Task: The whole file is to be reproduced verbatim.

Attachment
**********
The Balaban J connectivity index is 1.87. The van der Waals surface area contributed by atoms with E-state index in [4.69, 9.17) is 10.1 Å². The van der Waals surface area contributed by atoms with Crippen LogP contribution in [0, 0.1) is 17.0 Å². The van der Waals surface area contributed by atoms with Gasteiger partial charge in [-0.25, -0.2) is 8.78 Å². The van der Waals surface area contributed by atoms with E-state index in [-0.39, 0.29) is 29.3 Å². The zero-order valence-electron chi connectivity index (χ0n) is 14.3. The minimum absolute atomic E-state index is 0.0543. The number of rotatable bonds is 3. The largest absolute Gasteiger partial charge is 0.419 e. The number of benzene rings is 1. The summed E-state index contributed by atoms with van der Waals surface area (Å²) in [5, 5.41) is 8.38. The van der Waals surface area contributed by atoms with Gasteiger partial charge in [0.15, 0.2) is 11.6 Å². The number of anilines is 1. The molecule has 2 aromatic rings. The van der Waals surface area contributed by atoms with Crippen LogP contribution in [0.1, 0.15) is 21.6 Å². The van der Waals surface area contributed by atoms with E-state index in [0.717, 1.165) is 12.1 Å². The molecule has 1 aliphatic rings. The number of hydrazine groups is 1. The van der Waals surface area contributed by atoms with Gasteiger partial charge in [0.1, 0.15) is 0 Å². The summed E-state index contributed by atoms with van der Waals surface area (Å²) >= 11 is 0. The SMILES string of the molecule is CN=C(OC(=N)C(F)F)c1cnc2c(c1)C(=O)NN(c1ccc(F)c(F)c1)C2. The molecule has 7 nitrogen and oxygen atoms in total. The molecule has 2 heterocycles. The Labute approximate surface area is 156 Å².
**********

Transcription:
The Balaban J connectivity index is 1.87. The van der Waals surface area contributed by atoms with E-state index in [4.69, 9.17) is 10.1 Å². The van der Waals surface area contributed by atoms with Crippen LogP contribution in [0, 0.1) is 17.0 Å². The van der Waals surface area contributed by atoms with Gasteiger partial charge in [-0.25, -0.2) is 8.78 Å². The van der Waals surface area contributed by atoms with E-state index in [-0.39, 0.29) is 29.3 Å². The zero-order valence-electron chi connectivity index (χ0n) is 14.3. The minimum absolute atomic E-state index is 0.0543. The number of rotatable bonds is 3. The largest absolute Gasteiger partial charge is 0.419 e. The number of benzene rings is 1. The summed E-state index contributed by atoms with van der Waals surface area (Å²) in [5, 5.41) is 8.38. The van der Waals surface area contributed by atoms with Gasteiger partial charge in [0.15, 0.2) is 11.6 Å². The number of anilines is 1. The molecule has 2 aromatic rings. The van der Waals surface area contributed by atoms with Crippen LogP contribution in [0.1, 0.15) is 21.6 Å². The van der Waals surface area contributed by atoms with E-state index in [0.717, 1.165) is 12.1 Å². The molecule has 1 aliphatic rings. The number of hydrazine groups is 1. The van der Waals surface area contributed by atoms with Gasteiger partial charge in [0.1, 0.15) is 0 Å². The summed E-state index contributed by atoms with van der Waals surface area (Å²) >= 11 is 0. The SMILES string of the molecule is CN=C(OC(=N)C(F)F)c1cnc2c(c1)C(=O)NN(c1ccc(F)c(F)c1)C2. The molecule has 7 nitrogen and oxygen atoms in total. The molecule has 2 heterocycles. The Labute approximate surface area is 156 Å².